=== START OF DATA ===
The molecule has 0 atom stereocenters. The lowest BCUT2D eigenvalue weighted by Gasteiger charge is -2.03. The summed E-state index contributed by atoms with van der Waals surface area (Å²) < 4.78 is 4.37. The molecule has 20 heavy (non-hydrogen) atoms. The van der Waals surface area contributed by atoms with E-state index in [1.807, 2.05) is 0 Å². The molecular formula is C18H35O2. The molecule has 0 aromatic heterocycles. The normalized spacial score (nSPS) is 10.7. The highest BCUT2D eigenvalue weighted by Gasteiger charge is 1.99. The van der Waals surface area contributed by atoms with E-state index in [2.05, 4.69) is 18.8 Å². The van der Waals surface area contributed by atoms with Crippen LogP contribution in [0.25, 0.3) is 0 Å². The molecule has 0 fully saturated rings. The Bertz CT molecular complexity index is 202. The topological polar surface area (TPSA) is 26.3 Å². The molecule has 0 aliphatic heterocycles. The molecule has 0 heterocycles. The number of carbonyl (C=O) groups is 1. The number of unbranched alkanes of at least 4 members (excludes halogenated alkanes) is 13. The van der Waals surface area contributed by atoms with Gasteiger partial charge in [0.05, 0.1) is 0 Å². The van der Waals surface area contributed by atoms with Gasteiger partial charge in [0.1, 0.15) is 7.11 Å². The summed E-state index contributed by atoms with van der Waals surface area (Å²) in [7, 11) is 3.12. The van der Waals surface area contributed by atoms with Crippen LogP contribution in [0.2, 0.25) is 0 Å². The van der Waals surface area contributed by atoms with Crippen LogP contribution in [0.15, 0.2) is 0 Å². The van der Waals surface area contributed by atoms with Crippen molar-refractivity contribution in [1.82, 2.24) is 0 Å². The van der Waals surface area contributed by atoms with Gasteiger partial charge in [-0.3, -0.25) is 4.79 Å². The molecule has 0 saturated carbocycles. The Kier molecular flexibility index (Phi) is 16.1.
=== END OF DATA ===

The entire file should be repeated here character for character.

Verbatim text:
The molecule has 0 atom stereocenters. The lowest BCUT2D eigenvalue weighted by Gasteiger charge is -2.03. The summed E-state index contributed by atoms with van der Waals surface area (Å²) < 4.78 is 4.37. The molecule has 20 heavy (non-hydrogen) atoms. The van der Waals surface area contributed by atoms with E-state index in [1.807, 2.05) is 0 Å². The molecular formula is C18H35O2. The molecule has 0 aromatic heterocycles. The normalized spacial score (nSPS) is 10.7. The highest BCUT2D eigenvalue weighted by Gasteiger charge is 1.99. The van der Waals surface area contributed by atoms with E-state index in [2.05, 4.69) is 18.8 Å². The van der Waals surface area contributed by atoms with Crippen LogP contribution in [0.25, 0.3) is 0 Å². The molecule has 0 fully saturated rings. The Bertz CT molecular complexity index is 202. The topological polar surface area (TPSA) is 26.3 Å². The molecule has 0 aliphatic heterocycles. The molecule has 0 heterocycles. The number of carbonyl (C=O) groups is 1. The number of unbranched alkanes of at least 4 members (excludes halogenated alkanes) is 13. The van der Waals surface area contributed by atoms with Gasteiger partial charge in [0.05, 0.1) is 0 Å². The van der Waals surface area contributed by atoms with Gasteiger partial charge in [0.1, 0.15) is 7.11 Å². The summed E-state index contributed by atoms with van der Waals surface area (Å²) in [7, 11) is 3.12. The van der Waals surface area contributed by atoms with Crippen LogP contribution in [0.2, 0.25) is 0 Å². The van der Waals surface area contributed by atoms with Crippen LogP contribution in [0.15, 0.2) is 0 Å². The van der Waals surface area contributed by atoms with Crippen molar-refractivity contribution in [1.82, 2.24) is 0 Å². The van der Waals surface area contributed by atoms with Gasteiger partial charge in [-0.3, -0.25) is 4.79 Å². The molecule has 0 saturated carbocycles. The Kier molecular flexibility index (Phi) is 16.1.